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  • Writer's pictureJulie

Alternative plant milks

Updated: Feb 11, 2022

Whether it’s for ethical reasons or suspected intolerances, alternative plant milks

have proved popular and freely available in recent times. It can be hard to know

which alternative to go for; oat, almond, soya, rice, hemp and coconut, which all

have a different nutrient make up. Here’s a quick guide to the nutritional content

of these alternative ‘milks’.

Almond or other milks

Almond milk or other nut milks are made by blending almonds with water and then straining the mixture to remove the solids. It can also be made by adding water to almond butter, and can be made at home. In commercial processing, the milky white liquid is generally homogenized using high pressure and pasteurized to increase stability and shelf life.

It has a pleasant, nutty flavor and creamy texture that’s similar to regular milk. Almonds naturally contain Vitamin E, an antioxidant which helps protect lipids against oxidation, reducing the levels of oxidized LDL cholesterol, which is a risk factor for heart disease, and oleic acid, the main fatty acid in almond oil, has been linked to beneficial changes in blood lipids.

However, it also contains phytic acid, an antinutrient that can reduce the absorption of iron, zinc, and magnesium but it may be protective of kidney stones. It may not be suitable alternative for babies and children given its low fat content and inhibiting the absorption of iron.


This drink is made by blending of oats and water together, then straining the mixture to create a smooth and creamy liquid. It is low in fat, but also low in protein, and the highest sugar content of plant milks. The beta glucans from the oats contain more fibre than the other milks and is often with added vitamins and minerals like calcium and vitamin D to ensure its nutritionally balanced.

Coconut milk

Not to be confused with coconut water, is a source of saturated fat, and the jury is out on whether this is bad for our heart health as some studies have found the ‘good’ HDL cholesterol increasing inline with ‘bad’ LDL levels. Coconut oil also contains medium-chain fatty acids capric acid and caprylic acid which are less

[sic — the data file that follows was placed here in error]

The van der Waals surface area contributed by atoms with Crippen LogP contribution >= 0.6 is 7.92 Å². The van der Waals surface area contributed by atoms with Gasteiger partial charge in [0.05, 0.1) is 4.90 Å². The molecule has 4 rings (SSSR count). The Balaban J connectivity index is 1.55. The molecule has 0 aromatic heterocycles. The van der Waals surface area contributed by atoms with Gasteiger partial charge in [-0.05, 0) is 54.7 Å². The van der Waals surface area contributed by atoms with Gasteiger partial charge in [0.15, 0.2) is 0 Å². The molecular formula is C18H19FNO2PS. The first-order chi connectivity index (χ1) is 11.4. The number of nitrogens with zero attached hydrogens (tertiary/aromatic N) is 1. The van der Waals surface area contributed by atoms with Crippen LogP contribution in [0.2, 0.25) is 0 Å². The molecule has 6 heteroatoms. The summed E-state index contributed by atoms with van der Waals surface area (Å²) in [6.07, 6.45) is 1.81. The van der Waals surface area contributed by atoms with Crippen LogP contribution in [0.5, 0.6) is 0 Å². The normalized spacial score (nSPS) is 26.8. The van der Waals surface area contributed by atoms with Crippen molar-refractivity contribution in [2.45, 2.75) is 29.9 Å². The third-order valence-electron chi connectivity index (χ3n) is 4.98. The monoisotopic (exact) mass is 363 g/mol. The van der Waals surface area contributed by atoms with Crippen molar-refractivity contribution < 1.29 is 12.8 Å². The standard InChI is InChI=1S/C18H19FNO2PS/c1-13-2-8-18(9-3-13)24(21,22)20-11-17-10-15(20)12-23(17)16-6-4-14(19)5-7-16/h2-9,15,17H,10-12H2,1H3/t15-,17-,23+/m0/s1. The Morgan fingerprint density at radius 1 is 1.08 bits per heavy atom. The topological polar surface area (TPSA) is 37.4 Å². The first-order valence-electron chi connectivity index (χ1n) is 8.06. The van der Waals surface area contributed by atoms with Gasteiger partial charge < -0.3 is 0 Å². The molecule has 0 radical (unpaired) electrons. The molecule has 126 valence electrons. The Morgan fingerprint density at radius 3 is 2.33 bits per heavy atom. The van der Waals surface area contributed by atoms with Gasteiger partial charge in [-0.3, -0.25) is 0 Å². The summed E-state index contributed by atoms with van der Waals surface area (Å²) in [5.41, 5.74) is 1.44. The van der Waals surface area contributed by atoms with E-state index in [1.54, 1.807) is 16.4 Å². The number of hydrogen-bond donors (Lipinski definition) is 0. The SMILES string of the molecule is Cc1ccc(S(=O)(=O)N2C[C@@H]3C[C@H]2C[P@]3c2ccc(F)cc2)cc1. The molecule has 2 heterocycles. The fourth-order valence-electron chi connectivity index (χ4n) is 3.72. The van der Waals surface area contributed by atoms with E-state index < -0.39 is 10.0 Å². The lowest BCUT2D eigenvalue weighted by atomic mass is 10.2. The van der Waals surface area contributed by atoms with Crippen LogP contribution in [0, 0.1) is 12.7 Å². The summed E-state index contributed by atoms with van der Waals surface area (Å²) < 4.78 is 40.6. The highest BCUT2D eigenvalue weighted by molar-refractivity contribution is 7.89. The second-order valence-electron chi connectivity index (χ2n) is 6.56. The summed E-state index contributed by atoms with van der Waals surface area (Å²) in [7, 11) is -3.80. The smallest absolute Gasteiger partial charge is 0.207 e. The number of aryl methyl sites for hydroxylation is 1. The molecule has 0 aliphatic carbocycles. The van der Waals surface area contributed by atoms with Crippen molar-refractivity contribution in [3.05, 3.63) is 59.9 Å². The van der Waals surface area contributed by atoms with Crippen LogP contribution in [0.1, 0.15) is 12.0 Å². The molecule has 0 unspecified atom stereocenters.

likely to be stored as fat and more likely to be burned as fuel.

Rice milk

Rice milk can be a useful alternative for allergies caused by soybean and nut milks. The processing of milled brown rice leads to the breakdown of carbohydrates into sugars which gives the rice milk its characteristic sweet taste. It has a higher sugar content than cows milk but lower in protein and fat.

Soya milk

Made from soaking and grinding soy beans, and it has been a traditional part of the Asian diet for thousands of years. The beans are typically soaked overnight, their skins are then removed before being blended with water and strained. The remaining liquid or ‘milk’ is then heated before being cooled and stored. Soy is the only plant milk offering a complete spectrum of amino acids as cow’s milk does, and is relatively high in protein compared to others, so a good source for vegans. We know that soy contains certain phytochemicals that may help

improve cholesterol levels, as well as some menopausal symptoms, however whilst the evidence is mixed, official guidance suggests avoiding soy if suffering from estrogen dependent cancers such as breast or ovaries.

Hemp milk

Made by blending water with the seeds of the hemp plant though many commercial varieties may contain sweeteners, salt or thickeners . Whilst not as commercially available, the fat in hemp milk is unsaturated essential fatty acids, including linoleic acid (omega-6) and alpha-linolenic acid (omega-3), which are essential for building new tissue and membranes in your body. Vegans may find this a useful as the richest sources of these fats are found in seafood. Additionally, hemp is rich in the amino acid arginine, which your body needs to create nitric oxide. Nitric oxide helps relax blood vessels and maintain a healthy blood pressure.

Cow’s milk

Remember, cow’s milk is a complete protein, provides calcium, is easily absorbed, and iodine important for thyroid health. Many of the plant-based milks are fortified with B and D vitamins, as well as calcium but how well these are absorbed compared to natural food sources may be in doubt. Above all, taste is likely to dictate which one you go for!


  • Soy milk is the closest to cow’s milk for nutrients and all are lower in calories except for rice milk

  • Buy unsweetened varieties

  • Look at labels as nutrition and fortification will vary between brands, particularly for calcium needs

  • Consider supplementing iodine if a vegetarian/vegan as cow’smilk is an important thyroid nutrient

  • Consider additional protein sources if choosing almond, rice, coconut or hemp milks

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